Apple’s iPhone Gross Profit Double That of Motorola, RIM


Apple’s (s aapl) gross profits on the iPhone add up to more than double those of Motorola (s mot) and RIM (s rimm) combined, according to a new report by stock market analysis firm Trefis. The report’s estimates put Apple’s total iPhone-based gross profit at $14.8 billion for 2010. RIM’s mobile phone gross profit across all its models of BlackBerry devices was $5.1 billion, and Motorola took in only $2.2 billion.

The estimates made by Trefis are based on the gross profit margins for the mobile phone divisions of each company. They don’t take into account research and development or promotional costs that went into developing the handsets sold by each company. It’s entirely possible that Apple spends more on iPhone R&D than the other two phone makers spend on their devices, but it’s unlikely the discrepancy would be considerable enough to make much difference to the final picture.

How does Apple manage to stay so far ahead of the competition in terms of profit margins? According to the report, it hinges on how much more Apple can charge for its products, compared to the competition. Trefis estimates the average price paid for an iPhone to be around $606, while Motorola handsets only command around $214 on average, and BlackBerry devices take in roughly $305 per unit.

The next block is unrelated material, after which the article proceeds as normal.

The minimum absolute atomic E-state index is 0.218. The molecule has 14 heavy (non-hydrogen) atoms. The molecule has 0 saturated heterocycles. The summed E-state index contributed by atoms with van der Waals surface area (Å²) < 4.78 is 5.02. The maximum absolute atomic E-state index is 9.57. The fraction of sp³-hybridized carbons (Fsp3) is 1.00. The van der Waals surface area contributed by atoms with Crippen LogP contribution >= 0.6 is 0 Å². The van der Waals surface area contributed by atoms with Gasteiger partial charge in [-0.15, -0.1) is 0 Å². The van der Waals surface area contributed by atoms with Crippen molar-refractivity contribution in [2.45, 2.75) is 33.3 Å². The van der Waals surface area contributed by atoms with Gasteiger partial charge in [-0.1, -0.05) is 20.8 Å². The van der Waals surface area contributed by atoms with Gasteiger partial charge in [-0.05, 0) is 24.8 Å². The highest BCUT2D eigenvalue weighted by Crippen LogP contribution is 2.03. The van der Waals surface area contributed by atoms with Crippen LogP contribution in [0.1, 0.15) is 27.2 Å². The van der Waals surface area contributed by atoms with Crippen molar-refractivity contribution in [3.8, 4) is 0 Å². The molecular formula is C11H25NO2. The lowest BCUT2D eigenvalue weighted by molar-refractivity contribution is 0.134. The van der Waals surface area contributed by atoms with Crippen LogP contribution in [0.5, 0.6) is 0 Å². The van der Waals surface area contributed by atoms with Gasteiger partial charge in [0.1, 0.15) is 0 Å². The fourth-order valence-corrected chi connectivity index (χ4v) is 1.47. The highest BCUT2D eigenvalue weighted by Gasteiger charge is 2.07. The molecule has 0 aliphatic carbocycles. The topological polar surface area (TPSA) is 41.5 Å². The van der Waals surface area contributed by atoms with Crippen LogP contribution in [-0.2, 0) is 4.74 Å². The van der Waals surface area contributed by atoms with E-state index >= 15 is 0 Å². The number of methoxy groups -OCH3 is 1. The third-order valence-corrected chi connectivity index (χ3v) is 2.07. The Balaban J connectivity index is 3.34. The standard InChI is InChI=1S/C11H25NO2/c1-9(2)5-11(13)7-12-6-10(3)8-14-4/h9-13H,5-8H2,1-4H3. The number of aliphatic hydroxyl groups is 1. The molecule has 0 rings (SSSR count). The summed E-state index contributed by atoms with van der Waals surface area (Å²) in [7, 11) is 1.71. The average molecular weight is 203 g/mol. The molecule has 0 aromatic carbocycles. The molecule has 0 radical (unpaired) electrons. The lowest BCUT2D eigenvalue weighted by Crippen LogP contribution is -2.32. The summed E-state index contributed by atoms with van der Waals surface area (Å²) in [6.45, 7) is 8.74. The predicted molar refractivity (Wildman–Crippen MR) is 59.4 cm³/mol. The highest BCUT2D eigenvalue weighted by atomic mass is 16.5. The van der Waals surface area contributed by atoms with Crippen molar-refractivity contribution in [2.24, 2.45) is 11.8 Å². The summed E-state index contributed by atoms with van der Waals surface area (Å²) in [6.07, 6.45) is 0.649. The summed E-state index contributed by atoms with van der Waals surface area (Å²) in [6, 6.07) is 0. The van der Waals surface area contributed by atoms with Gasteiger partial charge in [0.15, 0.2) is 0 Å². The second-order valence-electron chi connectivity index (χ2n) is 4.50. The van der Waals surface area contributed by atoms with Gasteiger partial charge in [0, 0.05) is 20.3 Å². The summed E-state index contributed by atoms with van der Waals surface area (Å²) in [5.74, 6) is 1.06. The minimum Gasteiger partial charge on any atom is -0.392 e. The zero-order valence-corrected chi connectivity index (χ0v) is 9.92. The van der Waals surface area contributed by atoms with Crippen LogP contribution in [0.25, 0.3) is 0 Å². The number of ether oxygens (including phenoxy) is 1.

While market share gets a lot of attention when it comes to the smartphone industry, Apple’s commanding lead in terms of gross profits is a much better indicator of success from an investment perspective. Apple’s growth over the past few years is impressive, but what’s even more impressive is that even as it reaches a broader audience, it’s still able to ask consumers to pay more for its products than they would for the competition.

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Matt Liotta

Given how large and how fast Apple is growing its customer base, isn’t the Apple faithful/fanboy argument getting a little tired?


What many of these reports fail to show is the amount of profits are realized due to how FEW models Apple offers vs. Motorola, RIM etc.
Fewer part to develop, order, and replacement parts to inventory, fewer diagnostic permutations, less customer service training time, etc etc.
Not unlike Southwest Airlines (and JetBlue for a while) to only fly one type of jet. It simply costs less to operate in the long run.

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